Posted: 20 September 2009 at 11:24am | IP Logged
True Lies: Polygraph Ka Sach
Satish K Sharma21 September 2009, 12:00am IST
"Kya aapne aapke mangetar ke saath bewafai kee hai" (Have you cheated on your fiance), asked the anchor. The contestant a young lady weighed the
question for a while and then said, "Yes!" The answer was correct and she crossed one more hurdle to winning a crore, even as the fiance absorbed the shock of the unsavoury revelation. Actually, once the question had been popped, it was in her interest to tell the truth for a lie could be nailed by the polygraph machine. To be sure, the reality TV show 'Sach Ka Saamna' had its positive side. It encouraged contestants to tell the truth and the rewards were not only monetary, but also psychological and social. For airing one's dark motives, infidelities and hurts buried deep inside can take a load off one's conscience and put the relationships on firmer ground. However, the flip side is that the crucible the polygraph test on which the show relies, is far from being foolproof. The test is based on the premise that when a person tells a lie his physiological responses are different than when he speaks the truth. However, its reliability remains questionable. Various studies have put its accuracy between 80 and 95 per cent. But what is worse, in its 2003 report on the subject, the National Association of Sciences of the USA found that the majority of polygraph research was 'unreliable, unscientific and biased'.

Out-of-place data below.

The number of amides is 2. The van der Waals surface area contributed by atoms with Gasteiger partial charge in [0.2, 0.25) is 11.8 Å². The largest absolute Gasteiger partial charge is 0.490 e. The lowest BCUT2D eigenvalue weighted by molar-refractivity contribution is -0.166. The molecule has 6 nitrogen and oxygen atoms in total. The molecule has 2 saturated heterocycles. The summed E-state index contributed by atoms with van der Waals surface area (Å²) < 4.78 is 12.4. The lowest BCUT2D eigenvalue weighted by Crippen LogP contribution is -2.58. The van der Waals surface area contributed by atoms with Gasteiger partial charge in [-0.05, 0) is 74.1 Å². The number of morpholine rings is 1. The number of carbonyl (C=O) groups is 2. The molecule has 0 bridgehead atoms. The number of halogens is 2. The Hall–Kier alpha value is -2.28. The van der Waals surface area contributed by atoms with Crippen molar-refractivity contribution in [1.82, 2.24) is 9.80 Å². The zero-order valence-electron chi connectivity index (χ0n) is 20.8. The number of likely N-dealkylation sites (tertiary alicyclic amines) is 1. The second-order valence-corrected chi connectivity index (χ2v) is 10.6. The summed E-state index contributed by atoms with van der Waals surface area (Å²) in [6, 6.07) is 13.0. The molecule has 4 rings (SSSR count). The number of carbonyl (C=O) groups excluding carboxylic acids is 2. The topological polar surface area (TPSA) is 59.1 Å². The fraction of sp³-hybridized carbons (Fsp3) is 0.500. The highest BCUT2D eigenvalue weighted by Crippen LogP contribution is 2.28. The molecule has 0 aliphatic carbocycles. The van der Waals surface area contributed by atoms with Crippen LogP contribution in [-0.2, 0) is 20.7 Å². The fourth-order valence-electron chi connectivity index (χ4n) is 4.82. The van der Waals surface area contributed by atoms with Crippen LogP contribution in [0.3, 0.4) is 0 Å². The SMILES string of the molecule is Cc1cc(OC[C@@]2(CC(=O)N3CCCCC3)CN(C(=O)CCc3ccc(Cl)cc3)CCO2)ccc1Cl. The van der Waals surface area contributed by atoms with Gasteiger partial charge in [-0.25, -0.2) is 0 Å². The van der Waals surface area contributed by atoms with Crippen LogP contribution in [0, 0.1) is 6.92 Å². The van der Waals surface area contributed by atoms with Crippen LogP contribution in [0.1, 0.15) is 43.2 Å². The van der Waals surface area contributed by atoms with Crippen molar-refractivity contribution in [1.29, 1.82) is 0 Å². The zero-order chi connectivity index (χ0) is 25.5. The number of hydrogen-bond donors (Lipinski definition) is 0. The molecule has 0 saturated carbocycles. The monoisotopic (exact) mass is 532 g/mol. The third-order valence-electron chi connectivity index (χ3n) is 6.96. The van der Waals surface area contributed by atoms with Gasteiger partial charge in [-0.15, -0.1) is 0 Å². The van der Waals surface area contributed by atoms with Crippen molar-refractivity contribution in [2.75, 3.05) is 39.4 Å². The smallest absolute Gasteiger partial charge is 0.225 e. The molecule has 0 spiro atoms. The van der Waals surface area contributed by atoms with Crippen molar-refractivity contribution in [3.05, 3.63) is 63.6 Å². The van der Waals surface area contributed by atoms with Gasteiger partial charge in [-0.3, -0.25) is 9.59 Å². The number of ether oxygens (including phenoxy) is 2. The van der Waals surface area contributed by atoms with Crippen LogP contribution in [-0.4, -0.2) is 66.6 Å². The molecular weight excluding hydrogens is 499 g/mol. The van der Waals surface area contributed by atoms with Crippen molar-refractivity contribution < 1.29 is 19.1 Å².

Even the most ardent supporters of the polygraph test concede that it is possible to cheat the machine. Aldrich Ames, the CIA counterintelligence officer who was convicted for spying for Soviet Union and later Russia, passed several such tests. There are several such examples. In other words, the machine can also lie. Not because it isn't smart but because, one, different people react differently to lying and two, the physiological responses that are identified with a falsehood can also be triggered by a host of other reasons nervousness, anxiety and stress. It doesn't help that in the end the examiner's interpretation is subjective. Surfing on the Net, one comes across many personal cases in which a false polygraph test verdict ruined perfectly sound relationships. Is it a good reason to ban the show from ever returning for a second season? Certainly not, but considering that the spirit of scientific enquiry is hardly the forte of our society, no harm would be done if a cautionary warning about the limitations of the polygraph test was displayed before each episode.
Edited by sun_423 - 20 September 2009 at 11:26am